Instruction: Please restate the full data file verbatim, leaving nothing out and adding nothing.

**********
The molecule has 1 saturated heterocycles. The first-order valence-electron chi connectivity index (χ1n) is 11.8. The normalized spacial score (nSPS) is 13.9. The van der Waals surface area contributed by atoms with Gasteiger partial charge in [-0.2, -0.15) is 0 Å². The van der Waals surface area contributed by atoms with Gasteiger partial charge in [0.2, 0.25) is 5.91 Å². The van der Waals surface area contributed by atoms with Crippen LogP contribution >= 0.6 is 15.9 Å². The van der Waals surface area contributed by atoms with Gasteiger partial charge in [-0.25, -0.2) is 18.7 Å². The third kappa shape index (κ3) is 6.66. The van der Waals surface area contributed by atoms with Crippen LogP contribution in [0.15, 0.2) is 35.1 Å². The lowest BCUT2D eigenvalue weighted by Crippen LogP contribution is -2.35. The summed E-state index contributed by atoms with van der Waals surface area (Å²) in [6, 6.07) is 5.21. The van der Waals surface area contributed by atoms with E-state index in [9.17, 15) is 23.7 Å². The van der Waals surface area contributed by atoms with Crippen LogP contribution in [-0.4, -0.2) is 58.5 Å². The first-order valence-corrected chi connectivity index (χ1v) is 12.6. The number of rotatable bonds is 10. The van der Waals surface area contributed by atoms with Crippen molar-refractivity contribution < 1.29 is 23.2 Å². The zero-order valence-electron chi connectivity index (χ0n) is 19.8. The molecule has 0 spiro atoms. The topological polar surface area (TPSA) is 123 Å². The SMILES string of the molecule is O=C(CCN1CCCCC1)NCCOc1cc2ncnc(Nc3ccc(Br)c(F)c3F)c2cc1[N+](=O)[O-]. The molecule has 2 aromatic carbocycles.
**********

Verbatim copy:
The molecule has 1 saturated heterocycles. The first-order valence-electron chi connectivity index (χ1n) is 11.8. The normalized spacial score (nSPS) is 13.9. The van der Waals surface area contributed by atoms with Gasteiger partial charge in [-0.2, -0.15) is 0 Å². The van der Waals surface area contributed by atoms with Gasteiger partial charge in [0.2, 0.25) is 5.91 Å². The van der Waals surface area contributed by atoms with Crippen LogP contribution >= 0.6 is 15.9 Å². The van der Waals surface area contributed by atoms with Gasteiger partial charge in [-0.25, -0.2) is 18.7 Å². The third kappa shape index (κ3) is 6.66. The van der Waals surface area contributed by atoms with Crippen LogP contribution in [0.15, 0.2) is 35.1 Å². The lowest BCUT2D eigenvalue weighted by Crippen LogP contribution is -2.35. The summed E-state index contributed by atoms with van der Waals surface area (Å²) in [6, 6.07) is 5.21. The van der Waals surface area contributed by atoms with E-state index in [9.17, 15) is 23.7 Å². The van der Waals surface area contributed by atoms with Crippen LogP contribution in [-0.4, -0.2) is 58.5 Å². The first-order valence-corrected chi connectivity index (χ1v) is 12.6. The number of rotatable bonds is 10. The van der Waals surface area contributed by atoms with Crippen molar-refractivity contribution < 1.29 is 23.2 Å². The zero-order valence-electron chi connectivity index (χ0n) is 19.8. The molecule has 0 spiro atoms. The topological polar surface area (TPSA) is 123 Å². The SMILES string of the molecule is O=C(CCN1CCCCC1)NCCOc1cc2ncnc(Nc3ccc(Br)c(F)c3F)c2cc1[N+](=O)[O-]. The molecule has 2 aromatic carbocycles.